When Veronica James launched Urbandillo her line of collapsible blankets and accessories on Black Friday, she used a pop-up store in Nashville, TN, to capitalize on mall traffic during the holidays and show off the new product.
“My products are highly demonstrative, so we needed to be able to actively demonstrate along with the product display,” she explains. The pop-up store has also given James a chance to see how customers interact with the product and to test different price points, both of which wouldn’t be possible in a traditional retail environment.
Of course, pop-up stores are popular among established retailers large and small. Reports cite that Toys ‘R Us has added more than 600 new pop-up stores this holiday season. Andrews Jacobs, co-owner of JAM Paper & Envelope in New York City, says adding two pop-up stores this holiday season will help quadruple sales during the company’s busiest time of year.
Should you jump on this growing trend? Consider these pros and cons:
PRO: Pop-up stores give retailers more flexibility than a long-term lease.
James wanted to keep overhead low for her new business, so a pop-up location made sense. She ran a mall kiosk selling Silly Bandz last year to raise funds for Urbandillo’s launch, which helped the designer get up to speed on sales techniques and mall traffic patterns.
Short-term leases have allowed JAM Paper & Envelopes to have a presence in high-rent neighborhoods that might otherwise be out of reach. “You’re only paying that high rent in the best two months of the year,” adds Jacobs.
As pop-up stores become more common, it also becomes easier to negotiate short-term leases with management companies. Jacobs says he tried to do a pop-up store a few years ago and found that few New York City landlords were open to a one or two month lease. Now, he says, more landlords understand the concept and the economy has made them willing to consider short-term tenants. That may not be the case in all markets, though, as James notes that the concept isn’t as widespread in Nashville yet.
CON: Setting up a pop-up store can be almost as much work as a traditional store.
Though Jacobs says his company was able to open two pop-up locations in under seven days, he warns that setting up shelves, arranging window displays, and stocking merchandise can be time-intensive.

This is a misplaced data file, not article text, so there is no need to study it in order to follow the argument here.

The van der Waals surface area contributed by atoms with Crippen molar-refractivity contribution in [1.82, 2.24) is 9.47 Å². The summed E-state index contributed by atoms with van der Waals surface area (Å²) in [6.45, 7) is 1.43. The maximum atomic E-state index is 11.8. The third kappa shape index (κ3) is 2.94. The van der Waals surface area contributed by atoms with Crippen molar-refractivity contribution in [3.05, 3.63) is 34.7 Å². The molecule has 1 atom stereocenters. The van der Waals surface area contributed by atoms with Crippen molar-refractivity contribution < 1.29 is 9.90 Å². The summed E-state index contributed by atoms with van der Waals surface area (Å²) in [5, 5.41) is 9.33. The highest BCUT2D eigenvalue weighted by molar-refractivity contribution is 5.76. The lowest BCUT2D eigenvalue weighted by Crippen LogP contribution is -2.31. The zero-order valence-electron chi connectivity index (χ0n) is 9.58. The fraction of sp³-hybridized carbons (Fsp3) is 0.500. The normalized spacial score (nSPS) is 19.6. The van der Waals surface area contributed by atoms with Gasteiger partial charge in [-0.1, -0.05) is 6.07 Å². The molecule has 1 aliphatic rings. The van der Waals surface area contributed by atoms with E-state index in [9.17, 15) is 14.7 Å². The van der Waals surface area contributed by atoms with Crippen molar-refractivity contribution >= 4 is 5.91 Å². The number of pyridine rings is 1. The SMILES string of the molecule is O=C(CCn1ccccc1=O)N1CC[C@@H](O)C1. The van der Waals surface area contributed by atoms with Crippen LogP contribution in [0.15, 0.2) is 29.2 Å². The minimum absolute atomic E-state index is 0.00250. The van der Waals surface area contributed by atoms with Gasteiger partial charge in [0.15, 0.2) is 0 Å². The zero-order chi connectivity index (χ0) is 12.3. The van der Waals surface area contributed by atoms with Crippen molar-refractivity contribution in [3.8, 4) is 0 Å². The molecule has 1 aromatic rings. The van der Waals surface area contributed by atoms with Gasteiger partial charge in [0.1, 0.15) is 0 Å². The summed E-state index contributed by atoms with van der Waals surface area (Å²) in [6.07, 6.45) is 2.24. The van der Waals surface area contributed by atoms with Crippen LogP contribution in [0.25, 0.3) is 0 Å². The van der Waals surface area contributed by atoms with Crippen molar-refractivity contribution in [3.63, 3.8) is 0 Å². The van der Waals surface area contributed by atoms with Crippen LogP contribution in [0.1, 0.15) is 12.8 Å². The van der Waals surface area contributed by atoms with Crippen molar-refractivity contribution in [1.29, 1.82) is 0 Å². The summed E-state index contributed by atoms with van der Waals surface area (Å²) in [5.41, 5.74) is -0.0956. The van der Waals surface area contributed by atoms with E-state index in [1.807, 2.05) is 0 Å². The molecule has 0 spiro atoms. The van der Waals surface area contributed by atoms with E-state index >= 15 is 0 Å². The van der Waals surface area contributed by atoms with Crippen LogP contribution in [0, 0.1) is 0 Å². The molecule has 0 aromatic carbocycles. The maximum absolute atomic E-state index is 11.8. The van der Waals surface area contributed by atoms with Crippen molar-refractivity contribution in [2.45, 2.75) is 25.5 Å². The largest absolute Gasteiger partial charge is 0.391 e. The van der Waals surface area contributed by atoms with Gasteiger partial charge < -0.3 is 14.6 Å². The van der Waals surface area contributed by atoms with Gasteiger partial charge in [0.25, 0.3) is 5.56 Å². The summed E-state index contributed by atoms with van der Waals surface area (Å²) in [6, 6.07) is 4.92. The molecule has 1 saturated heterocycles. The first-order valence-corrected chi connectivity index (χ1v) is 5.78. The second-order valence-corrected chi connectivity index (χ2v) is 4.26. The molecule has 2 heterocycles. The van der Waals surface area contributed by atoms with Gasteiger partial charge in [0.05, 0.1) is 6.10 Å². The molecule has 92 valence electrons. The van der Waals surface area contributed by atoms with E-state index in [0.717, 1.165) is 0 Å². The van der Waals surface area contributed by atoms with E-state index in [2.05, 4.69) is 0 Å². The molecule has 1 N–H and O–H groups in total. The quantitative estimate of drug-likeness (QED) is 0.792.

Excess merchandise from a pop-up location will need to be transported elsewhere a month or two later; nevertheless, it’s important that the location feels well stocked. Otherwise, customers might assume you’re closing, as some did at JAM Paper & Envelope’s Upper East Side location. Says Jacobs, “it’s 7,500 square feet, so it looked empty” until he tripled the amount of merchandise.
PRO: High unemployment rates across the country make it relatively easy to find people willing to staff a temporary location.
James says the challenge wasn’t finding people, “it was finding the right people.”
Jacobs cautions that new people don’t know the merchandise as well as seasoned employees and “it’s a little sad knowing that these people won’t be with you in a month.” He makes sure that at least one of his regular employees is at each location at any given time to help things run smoothly.
CON: Luring customers to a temporary location can be challenging.
Most people won’t know to look for a pop-up location unless they’re already customers, so eye-catching displays can help draw them in. Jacobs actually decided against a prime location in Soho because he felt the frontage was too small to impress passersby and pique their curiosity. “Windows are very important to us,” he explains. “[Ours] are very holiday-focused.” The displays also stress that it’s a pop-up location so customers won’t assume that the company couldn’t hack it once the lease ends.
Creating an attention-grabbing display in a high-traffic location was also a priority for James, who hired someone to build a custom pop-up shop. “The branding, the colors... it has to match and make people want to stop,” she says.
Both James and Jacobs have found pop-up stores to be a powerful vehicle for building brand awareness. “I never had a location on the Upper East Side before, and now all these people are seeing us!” says Jacobs. He hopes that pop-up customers will visit the permanent locations, order online, or return to pop-up stores next holiday season. Either way, Jacobs adds that “it’s fun to see your stuff everywhere!”
Image credit: Combined Media